Allies Pledge to Help U.S. Fight Islamic State

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from The Wall Street Journal,

Extent of Cooperation in Military Operations Still Unclear.

John Kerry speaks with Saudi Arabia's Foreign Minister Prince Saud al-Faisal, right, at King Abdulaziz International Airport in Jeddah on Thursday.

A day after President Barack Obama outlined a strategy to combat Islamic State militants, Washington’s international allies didn’t make clear how far they would go to join military operations even as they pledged their support.

Mr. Obama vowed to “degrade and ultimately destroy” the extremist group which has grabbed territory across Iraq and Syria and harbors ambitions for more. After a day of consulting with Secretary of State John Kerry in Saudi Arabia, most of Iraq’s neighbors signed onto a statement of support.

In the communiqué, leading Arab states committed to working with the U.S. to cut off the flow of foreign fighters and funds into the Islamic State, Turkey—which has opposed allowing the U.S. to use bases on its territory for airstrikes against Islamic State—didn’t sign the communiqué. Nearly 50 Turkish diplomats are being held by militants in the Iraqi city of Mosul, which Islamic State captured in June.

In Europe, Germany said it wouldn’t take part in airstrikes, while the U.K. said it wasn’t ruling out participation. Several dozen European and other countries agreed during this month’s North Atlantic Treaty Organization summit in Wales to support the campaign, but as of Thursday, many were still weighing the specific nature of their involvement.

At the core of the emerging alliance, said U.S. and Arab officials, is an agreement with the Saudi government for it to host a training facility for thousands of Syrian rebel fighters who are combating both the Islamic State and President Bashar al-Assad’s regime. Administration officials said Wednesday the deal was in place, but said late Thursday talks were still ongoing.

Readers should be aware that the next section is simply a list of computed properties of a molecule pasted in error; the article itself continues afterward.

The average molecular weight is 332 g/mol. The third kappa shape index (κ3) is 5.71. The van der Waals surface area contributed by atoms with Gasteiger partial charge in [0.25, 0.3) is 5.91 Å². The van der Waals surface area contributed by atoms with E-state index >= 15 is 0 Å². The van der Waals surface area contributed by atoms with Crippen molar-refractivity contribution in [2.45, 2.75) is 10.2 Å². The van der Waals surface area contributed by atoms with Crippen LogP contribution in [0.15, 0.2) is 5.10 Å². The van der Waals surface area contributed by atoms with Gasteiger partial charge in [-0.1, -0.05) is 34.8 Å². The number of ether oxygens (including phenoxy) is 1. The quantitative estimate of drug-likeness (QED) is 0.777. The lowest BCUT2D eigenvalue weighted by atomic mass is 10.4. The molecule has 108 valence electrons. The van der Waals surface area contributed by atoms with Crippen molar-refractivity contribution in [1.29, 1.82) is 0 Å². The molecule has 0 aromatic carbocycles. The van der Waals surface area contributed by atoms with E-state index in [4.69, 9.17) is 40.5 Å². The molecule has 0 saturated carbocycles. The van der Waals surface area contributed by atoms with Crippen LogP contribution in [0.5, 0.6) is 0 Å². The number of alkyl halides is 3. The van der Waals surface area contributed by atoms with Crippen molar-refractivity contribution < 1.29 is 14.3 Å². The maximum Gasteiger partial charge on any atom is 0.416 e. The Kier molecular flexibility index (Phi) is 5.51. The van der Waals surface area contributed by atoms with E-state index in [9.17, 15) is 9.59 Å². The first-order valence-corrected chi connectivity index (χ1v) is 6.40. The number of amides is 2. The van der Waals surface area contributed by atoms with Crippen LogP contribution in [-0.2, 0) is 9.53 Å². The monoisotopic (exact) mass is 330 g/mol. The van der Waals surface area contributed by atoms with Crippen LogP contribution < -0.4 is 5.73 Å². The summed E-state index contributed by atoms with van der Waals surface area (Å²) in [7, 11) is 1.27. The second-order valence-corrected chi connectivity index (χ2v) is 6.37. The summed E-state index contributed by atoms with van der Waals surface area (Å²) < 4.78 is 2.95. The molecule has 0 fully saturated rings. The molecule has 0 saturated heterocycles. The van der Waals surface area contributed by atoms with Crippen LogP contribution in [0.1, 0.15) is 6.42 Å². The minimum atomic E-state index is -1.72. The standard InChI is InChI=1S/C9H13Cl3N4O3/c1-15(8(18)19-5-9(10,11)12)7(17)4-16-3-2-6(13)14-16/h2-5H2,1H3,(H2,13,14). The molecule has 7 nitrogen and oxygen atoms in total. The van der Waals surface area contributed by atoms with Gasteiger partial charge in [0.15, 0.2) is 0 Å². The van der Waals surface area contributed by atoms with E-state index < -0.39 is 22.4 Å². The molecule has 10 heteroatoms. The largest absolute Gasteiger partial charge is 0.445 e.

Among other uncertainties, U.S. and Arab officials said discussions about Mideast governments providing basing and overflight rights to American warplanes are ongoing. Also unclear is whether any of the leading Arab states would join in U.S. airstrikes against militants in Iraq and Syria. Qatar and the United Arab Emirates joined in the 2011 air campaign in Libya that helped overthrow strongman Col. Moammar Gadhafi.

Adding urgency to the effort, the Central Intelligence Agency in a new estimate Thursday said the size of the militant group at least doubled over the summer. Islamic State “can muster” between 20,000 and 31,500 fighters, said agency spokesman Todd Ebitz, citing a new review of intelligence reports from May through August.

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